There will always be these stories, not just to do with Colonoscopies, but with most things. There are risks with this procedure but there are risks with all procedures. My dad’s misdiagnosis’s shook my faith in doctors but maybe I should focus instead on the fact that they probably saved the life of my youngest son who had to be born via emergency C section because I was bleeding internally, my eldest who had a testicular torsion and my middle son who was hospitalised as a baby with gastroenteritis. Mum’s cancer was caught early. My dad was extremely unlucky but I do have more to be thankful for than not.

I rationalise that given my symptoms, it’s probably wise to go through with it. Chances are it’s not anything sinister but leaving it to chance isn’t a risk I should be taking given my family history.

So I have to find a way to keep myself relatively calm over the next few months until it’s all over. My coping mechanism is to find the humour in the situation. Tell a few crap jokes. (ha ha) Also, I make no apologies for talking about matters of the arse because I think that we don’t talk about it enough. We get embarrassed about bum stuff and that costs time and ultimately, lives.

If you haven’t already guessed, I’m bricking it, and I’ll probably have talked myself out of doing it by the time the appointment comes. So I need people to tell me to stop being such a silly cow about it.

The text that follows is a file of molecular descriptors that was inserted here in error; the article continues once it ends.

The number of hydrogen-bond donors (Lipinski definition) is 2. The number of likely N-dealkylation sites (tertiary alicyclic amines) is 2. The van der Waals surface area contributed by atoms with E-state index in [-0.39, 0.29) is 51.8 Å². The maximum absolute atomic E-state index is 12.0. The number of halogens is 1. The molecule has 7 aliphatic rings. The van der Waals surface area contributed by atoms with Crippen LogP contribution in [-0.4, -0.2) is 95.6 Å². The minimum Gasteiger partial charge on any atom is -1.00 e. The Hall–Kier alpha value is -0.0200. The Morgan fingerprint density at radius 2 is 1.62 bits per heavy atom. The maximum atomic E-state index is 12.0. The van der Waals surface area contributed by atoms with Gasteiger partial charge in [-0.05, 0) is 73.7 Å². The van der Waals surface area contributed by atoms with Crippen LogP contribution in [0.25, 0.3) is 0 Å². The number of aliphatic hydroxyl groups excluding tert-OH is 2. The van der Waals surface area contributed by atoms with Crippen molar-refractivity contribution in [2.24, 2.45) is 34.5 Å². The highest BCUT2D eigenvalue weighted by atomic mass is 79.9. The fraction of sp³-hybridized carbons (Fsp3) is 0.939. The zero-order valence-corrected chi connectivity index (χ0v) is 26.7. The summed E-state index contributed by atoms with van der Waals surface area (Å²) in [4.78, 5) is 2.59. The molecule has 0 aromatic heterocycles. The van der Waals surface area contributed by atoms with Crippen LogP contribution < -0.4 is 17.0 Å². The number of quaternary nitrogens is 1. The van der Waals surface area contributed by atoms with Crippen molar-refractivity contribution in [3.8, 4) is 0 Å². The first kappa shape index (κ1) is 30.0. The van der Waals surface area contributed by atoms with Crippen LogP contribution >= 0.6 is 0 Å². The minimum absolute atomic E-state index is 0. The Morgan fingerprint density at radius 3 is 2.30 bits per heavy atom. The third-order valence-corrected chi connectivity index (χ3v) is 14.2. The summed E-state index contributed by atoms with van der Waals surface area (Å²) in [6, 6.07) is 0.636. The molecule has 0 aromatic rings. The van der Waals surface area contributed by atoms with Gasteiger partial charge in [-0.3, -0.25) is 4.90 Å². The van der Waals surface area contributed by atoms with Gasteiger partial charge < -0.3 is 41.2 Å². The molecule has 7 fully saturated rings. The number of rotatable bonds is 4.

I’ll tell myself it will all be OK. I’ll wear the silly pants and try not to die of embarrassment when the air that’s been pumped into my bowels explodes in the consultant’s face. Another perk..

When I saw Sara’s (Mumturnedmom) prompt was calm, it reminded me that I must try to be as calm as possible or I’ll end up running out of the hospital still wearing my paper pants and flashers gown.

Going for an Eartha Kitt ~ Jim Royle


The Play, The Protest and The Song

When my eldest strutted around his primary school hall as Joseph in Joseph and the Amazing Technicolor Dreamcoat in the early nineties, little did I know that one day his passion for acting would become a career.

So it was with immense pride that I took my seat in the Lowry theatre in Manchester on Saturday night while I waited for him to enter the stage as Edgar in the Northern Broadsides production of Shakespeare’s King Lear.FullSizeRender(1)